Once the leadership team acknowledges that connectedness is a stage and not a destination, then they can really drive towards becoming a high performance organisation on the top levels of this maturity curve.  This requires significant leadership skill and the development of approaches which would, at lower levels of maturity, not work effectively.  The challenge is high but the benefits are huge.


This stage requires high degrees of trust and a genuine curiosity and willingness to engage openly with others to further shared understanding and shared capability.  In this stage the organisation can truly say that it is building on the combined intelligence and capability of all of its people.  People come together to explore and discover ways of working that in previous more structurally hierarchical stages would not have been possible.  People co-create solutions and, in doing so, have a high degree of ownership and commitment to make them successful.  The strategy needs to be clear so that people understand the boundaries within which they are empowered to operate, but within those boundaries they can utilise their unique and personal capabilities to work with colleagues and deliver value. Of course, there needs to be escalation routes where co-creative working cannot find a resolution but as the organisation matures through this phase these become less used and the quality of conversation and critical thinking increases.

The leadership focus in this phase truly progresses to enabling leadership at an enterprise level – this is leadership as a service to enable, to facilitate, to develop and to create value.

The challenge is fundamentally about confidence and trust especially in the early stages where past experience will guide the organisation to create rules and processes to ensure alignment, but which actually limit growth.


This is, in many ways, the natural evolution from a co-creative stage of maturity as the organisation has learnt to trust its people and have high confidence in their ability to deliver. In this stage the organisation can seamlessly and rapidly respond to changes because it can mobilise highly engaged and committed resources faster and in a more focused way than its competitors.  This agility is not limited to organisational resources, because the co-creative stage has enabled the organisation to create wider networks of resource and opportunity, through which impact can be achieved and value can be created.   Not only can an adaptive organisation respond to actual events, it can also respond to potential or indeed conceptual opportunities and challenges and thereby shape the market within which it operates.  This shaping used to be a function of size and dominance but is increasingly nowadays a function of adaptive capability.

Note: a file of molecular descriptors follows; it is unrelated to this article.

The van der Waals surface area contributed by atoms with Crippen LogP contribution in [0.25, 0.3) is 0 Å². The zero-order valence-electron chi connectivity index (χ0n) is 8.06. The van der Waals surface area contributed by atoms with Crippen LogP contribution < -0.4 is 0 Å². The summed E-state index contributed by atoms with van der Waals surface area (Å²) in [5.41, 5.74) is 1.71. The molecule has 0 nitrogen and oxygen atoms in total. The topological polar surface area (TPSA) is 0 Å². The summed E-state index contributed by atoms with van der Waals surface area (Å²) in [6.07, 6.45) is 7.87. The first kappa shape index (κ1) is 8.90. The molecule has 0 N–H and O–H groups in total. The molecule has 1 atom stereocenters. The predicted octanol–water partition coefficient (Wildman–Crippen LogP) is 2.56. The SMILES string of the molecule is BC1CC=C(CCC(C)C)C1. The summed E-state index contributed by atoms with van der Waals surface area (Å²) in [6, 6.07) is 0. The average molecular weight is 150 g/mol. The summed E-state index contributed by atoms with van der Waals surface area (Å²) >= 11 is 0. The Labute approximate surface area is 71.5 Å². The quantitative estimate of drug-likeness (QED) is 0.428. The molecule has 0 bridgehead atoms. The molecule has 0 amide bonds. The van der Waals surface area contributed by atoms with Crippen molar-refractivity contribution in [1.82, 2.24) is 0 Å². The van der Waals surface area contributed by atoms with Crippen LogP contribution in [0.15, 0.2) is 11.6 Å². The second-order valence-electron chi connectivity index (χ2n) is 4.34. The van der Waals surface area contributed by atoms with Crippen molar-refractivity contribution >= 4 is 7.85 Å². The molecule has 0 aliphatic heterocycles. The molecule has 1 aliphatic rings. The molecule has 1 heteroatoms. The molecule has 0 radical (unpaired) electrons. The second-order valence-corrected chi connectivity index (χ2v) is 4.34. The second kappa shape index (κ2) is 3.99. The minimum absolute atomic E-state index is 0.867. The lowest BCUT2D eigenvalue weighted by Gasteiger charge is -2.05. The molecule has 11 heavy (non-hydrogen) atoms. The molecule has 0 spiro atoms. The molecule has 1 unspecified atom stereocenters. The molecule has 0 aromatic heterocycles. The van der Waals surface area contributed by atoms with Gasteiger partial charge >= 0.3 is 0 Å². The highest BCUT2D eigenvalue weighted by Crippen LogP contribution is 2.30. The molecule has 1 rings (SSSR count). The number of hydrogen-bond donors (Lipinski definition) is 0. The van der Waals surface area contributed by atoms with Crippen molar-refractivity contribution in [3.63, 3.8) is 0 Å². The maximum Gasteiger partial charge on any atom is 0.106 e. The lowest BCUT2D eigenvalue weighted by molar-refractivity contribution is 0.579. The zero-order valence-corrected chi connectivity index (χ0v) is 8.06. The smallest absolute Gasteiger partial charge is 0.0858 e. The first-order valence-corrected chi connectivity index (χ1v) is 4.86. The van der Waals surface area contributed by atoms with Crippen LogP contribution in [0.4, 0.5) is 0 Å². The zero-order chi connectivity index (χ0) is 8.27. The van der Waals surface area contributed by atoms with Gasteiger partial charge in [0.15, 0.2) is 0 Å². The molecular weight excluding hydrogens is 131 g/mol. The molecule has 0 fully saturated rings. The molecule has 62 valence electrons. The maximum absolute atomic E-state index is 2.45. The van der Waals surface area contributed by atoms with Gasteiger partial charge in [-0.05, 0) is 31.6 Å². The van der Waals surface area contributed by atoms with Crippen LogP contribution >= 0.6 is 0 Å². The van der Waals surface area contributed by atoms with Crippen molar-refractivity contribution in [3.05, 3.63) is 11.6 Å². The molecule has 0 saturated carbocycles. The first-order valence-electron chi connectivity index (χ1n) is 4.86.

The leadership focus is quite evidently on providing focus and nurturing the relationships through which value is created.

The challenge is about focus – keeping the strategy in mind at all times so that adaptations are always intentional and strategically aligned.

Key drivers of organisational maturity

Whilst organisational maturity is a complex process that is in no way a linear progression, the drivers of maturity are clear.  

First and foremost is mindset – having an understanding that the organisation needs to evolve; the confidence that this will be a positive and transformative experience; and an unremitting focus on transparent and generative learning

The second key driver is a clear strategy for growth that encompasses the sphere of operations for the organisation but also covers the intentional way in which organisation will progress along the maturity curve

Leadership is clearly a driver, and it is imperative to recognise the different styles of leadership required at different stages of maturity – an enabling leadership style within a tactical organisation can be as damaging as a controlling leadership style within a co-creative organisation.  Developing high levels of self-awareness and capability amongst the leadership team within the overall context of enterprise leadership is vital.

Organisational culture is often described as the “set of behaviours that we tolerate here” which, whilst accurate, belies the fact that culture is a powerful tool for transformative change and, as such, needs to be purposefully managed and nurtured as a driver of organisational maturity.

At all stages of the maturity curve, people are central to success, whether as SMEs operating within their functional teams or as facilitative sources of insight and learning in a co-creative team.  People development from a behavioural and attitudinal perspective to augment technical knowledge and skills is therefore a significant driver of maturity.

The final driver that is often overlooked are the supporting systems and processes which the organisation uses to deliver its strategy.  These need to be aligned and compatible with the various stages of maturity otherwise they swiftly become ‘sea-anchors’ that hold back the pace of change and limit organisational effectiveness.

Organisational maturity is a multi-dimensional journey that transcends conventional metrics of success. It’s about nurturing a culture of resilience, innovation, and adaptability that propels an organisation towards sustainable growth. Embracing this journey requires commitment, visionary leadership, and an unwavering dedication to constant evolution. As organisations embark on this expedition, they unlock the potential to not just survive but to thrive in an everchanging business landscape.

The journey can and should be intentionally managed and, if so, it is a powerful strategic process to unlock and unleash the collective capability and potential of the organisation.


We challenge you to be the very best you can be and fully support your leadership team along the journey to change.